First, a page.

15, 1969, the Woodstock Music Festival attracted more than 400,000 attendees- most of whom were admitted for free since the organizers of the event
were unprepared to control access for such a large crowd. The Woodstock Music and Arts Fair was actually held in Bethel.
2011 - New York City contains roughly 660 miles of subway track connecting 468 subway stations- the lowest of which is located
180 miles below street level. In 2011, more than 1.6 billion people rode the subway.
More New York History Firsts & State Facts
Delta Phi, the oldest continually operated fraternity, is located at Union College. Sigma Phi was also started on this campus.
Hartsdale has a pet cemetery that contains over 12,000 plots.
The longest game in baseball history was played between Rochester and the Pawtucket Red Socks. The game lasted a total of 33 innings.
L. Frank Baum, the author of the Wizard of Oz, lived in Chittenago. The city now has a yellow brick road and many other Oz-themed businesses,
including an annual Munchkin parade.
The world's smallest church, only 3.5X6 feet, is located in Oneida.
The Genesee River is one of the few rivers in the world to flow south to north
New York has the most extensive public library facilities in the United States, including the New York Public Library, one of the nation's largest.
New York was the first state to require license plates for cars.
The 641 mile transportation network known as the Governor Thomas E. Dewey Thruway is the longest toll road in the United States.
Jell-O, marshmallows, French's Mustard, and gold teeth were all developed in Rochester.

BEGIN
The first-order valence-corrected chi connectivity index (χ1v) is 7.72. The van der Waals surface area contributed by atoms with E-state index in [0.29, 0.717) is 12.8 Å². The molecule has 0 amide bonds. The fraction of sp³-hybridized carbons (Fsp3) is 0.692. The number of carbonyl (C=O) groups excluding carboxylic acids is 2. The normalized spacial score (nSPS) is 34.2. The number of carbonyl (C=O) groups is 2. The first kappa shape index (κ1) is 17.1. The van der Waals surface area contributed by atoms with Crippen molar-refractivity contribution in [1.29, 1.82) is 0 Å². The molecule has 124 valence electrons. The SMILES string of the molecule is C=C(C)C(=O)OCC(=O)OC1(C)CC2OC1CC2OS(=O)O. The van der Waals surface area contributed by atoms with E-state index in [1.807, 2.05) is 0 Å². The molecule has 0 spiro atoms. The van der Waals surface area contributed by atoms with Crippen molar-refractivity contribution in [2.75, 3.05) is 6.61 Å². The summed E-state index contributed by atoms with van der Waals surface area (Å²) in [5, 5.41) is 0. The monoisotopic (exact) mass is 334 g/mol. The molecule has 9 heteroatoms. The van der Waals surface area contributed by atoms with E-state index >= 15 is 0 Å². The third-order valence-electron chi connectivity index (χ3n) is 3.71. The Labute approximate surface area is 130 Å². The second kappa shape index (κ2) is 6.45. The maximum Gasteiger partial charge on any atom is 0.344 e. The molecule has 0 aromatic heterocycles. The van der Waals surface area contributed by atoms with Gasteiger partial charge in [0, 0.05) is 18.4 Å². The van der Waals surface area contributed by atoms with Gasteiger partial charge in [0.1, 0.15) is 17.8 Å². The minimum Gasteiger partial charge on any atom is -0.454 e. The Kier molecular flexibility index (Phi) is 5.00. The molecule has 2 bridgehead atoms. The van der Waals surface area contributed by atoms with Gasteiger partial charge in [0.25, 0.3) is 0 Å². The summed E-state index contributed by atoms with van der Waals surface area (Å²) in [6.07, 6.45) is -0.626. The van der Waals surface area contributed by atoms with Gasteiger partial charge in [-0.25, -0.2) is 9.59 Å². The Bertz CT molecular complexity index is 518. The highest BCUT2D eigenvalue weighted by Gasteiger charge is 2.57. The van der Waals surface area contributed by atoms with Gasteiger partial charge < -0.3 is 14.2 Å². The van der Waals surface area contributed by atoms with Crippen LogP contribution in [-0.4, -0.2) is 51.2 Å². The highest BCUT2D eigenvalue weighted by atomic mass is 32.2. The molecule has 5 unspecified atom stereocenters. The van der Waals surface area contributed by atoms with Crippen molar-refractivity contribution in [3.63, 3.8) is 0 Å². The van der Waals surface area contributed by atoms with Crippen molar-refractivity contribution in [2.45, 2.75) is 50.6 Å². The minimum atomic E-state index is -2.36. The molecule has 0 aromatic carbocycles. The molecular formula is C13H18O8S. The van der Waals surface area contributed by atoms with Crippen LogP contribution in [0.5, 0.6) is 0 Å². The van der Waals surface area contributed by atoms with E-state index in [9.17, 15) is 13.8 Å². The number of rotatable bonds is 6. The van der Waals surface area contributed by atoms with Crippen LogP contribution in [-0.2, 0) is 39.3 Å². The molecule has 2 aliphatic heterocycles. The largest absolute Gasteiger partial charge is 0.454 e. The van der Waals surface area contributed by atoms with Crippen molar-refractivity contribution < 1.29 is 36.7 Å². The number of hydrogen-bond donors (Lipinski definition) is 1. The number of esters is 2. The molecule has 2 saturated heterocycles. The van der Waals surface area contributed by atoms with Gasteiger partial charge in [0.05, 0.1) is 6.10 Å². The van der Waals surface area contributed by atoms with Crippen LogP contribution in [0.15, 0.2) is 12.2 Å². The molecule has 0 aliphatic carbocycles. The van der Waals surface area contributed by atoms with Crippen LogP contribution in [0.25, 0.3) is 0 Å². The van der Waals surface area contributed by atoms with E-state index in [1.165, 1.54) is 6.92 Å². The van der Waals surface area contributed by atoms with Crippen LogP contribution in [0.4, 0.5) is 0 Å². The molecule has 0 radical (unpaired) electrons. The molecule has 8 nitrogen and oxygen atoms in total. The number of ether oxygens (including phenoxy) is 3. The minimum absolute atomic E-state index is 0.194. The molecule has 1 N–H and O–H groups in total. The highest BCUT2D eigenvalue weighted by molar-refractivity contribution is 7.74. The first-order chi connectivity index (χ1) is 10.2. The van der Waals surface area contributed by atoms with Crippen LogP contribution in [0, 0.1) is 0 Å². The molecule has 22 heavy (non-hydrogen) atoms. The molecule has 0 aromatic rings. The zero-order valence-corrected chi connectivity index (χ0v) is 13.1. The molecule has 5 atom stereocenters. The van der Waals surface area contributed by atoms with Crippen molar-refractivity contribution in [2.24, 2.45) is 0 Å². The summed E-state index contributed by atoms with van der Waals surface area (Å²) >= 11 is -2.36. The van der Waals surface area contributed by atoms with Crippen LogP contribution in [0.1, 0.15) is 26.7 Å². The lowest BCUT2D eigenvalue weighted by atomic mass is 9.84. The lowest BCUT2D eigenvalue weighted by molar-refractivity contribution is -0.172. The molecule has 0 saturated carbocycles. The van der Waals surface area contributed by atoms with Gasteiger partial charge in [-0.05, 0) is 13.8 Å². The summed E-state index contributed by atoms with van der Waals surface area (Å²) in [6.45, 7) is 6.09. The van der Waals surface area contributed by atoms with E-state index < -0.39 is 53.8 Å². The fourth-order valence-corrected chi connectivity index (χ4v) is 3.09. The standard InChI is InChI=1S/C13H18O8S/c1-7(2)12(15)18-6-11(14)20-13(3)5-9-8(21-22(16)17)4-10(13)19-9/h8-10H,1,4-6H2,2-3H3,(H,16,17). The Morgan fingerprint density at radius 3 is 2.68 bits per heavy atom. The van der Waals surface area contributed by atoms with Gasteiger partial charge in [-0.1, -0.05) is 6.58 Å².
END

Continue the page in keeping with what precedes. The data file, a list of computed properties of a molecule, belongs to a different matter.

The Fashion Institute of Technology in Manhattan is the only school in the world offering a Bachelor of Science Degree with a Major in Cosmetics
and Fragrance Marketing.
Union College in Schenectady is regarded as the Mother of Fraternities because Delta Phi is the oldest continually operating fraternity and Kappa
Alpha and Sigma Phi Societies were started on the campus.
Dairying is New York's most important farming activity with over 18,000 cattle and or calves farms.
New York City has 722 miles of subway track.
Power Mill Park situated outside Rochester has a house on Park Road shaped like a group of mushrooms.
Chittenago is the home of L. Frank Baum, author of the "Wizard of Oz". It features a yellow brick inlaid sidewalks leading to Aunti Em's and other
Oz-themed businesses. Chittenago is the location of an annual Munchkins parade.
Oneida has the world's smallest church with the dimensions of 3.5' X 6'.
The first railroad in America ran a distance of 11 miles between Albany and Schenectady.
In November for Boy Scouts and in March for Girl Scouts the annual Urban Camp-Outs are hosted at the Empire State Building.
The Catskills are the home of the legend of Rip Van Winkle, brown trout and flycasting.
The Genesee River is one of the few rivers in the world that flows south to north.
Rochester is known as both the Flour City and the Flower City. The community is home to the first abolitionist group, bloomers, marshmallows,
Jell-O, French's Mustard, baby shoes, gold teeth and the mail chute.
Gennaro Lombardi opened the first United States pizzeria in 1895 in New York City.
New York's largest lake in Oneida measures 79.8 square miles.
New York's highest waterfall is the 215 foot Taughannock.
The Big Apple is a term coined by musicians meaning to play the big time.
Ten Mile River Boy Scout Camp in Narrowsburg is the largest council owned camp in the country.
Wade Boggs and Cal Ripken Jr. played against each other in Rochester vs. Pawtucket Red Sox in the longest game in baseball history. The game went
a total of 33 innings.
Adirondack Park is larger than Yellowstone, Yosemite, Grand Canyon, Glacier, and Olympic Parks combined.
Washington's Headquarters State Historic Site in Newburgh was the first publicly owned historic site.
New York State is home to 58 species of wild orchids.
New York has over 70,000 miles of rivers and streams.
The first public brewery in America was established by Peter Minuit at the Market (Marckvelt) field in lower Manhattan.
The name Canandaigua (pronounced Can-an-DAY-gwa) is derived from a Native American word meaning the chosen spot.
Horseheads is the first and only village in the United States dedicated to the service of the American military horse.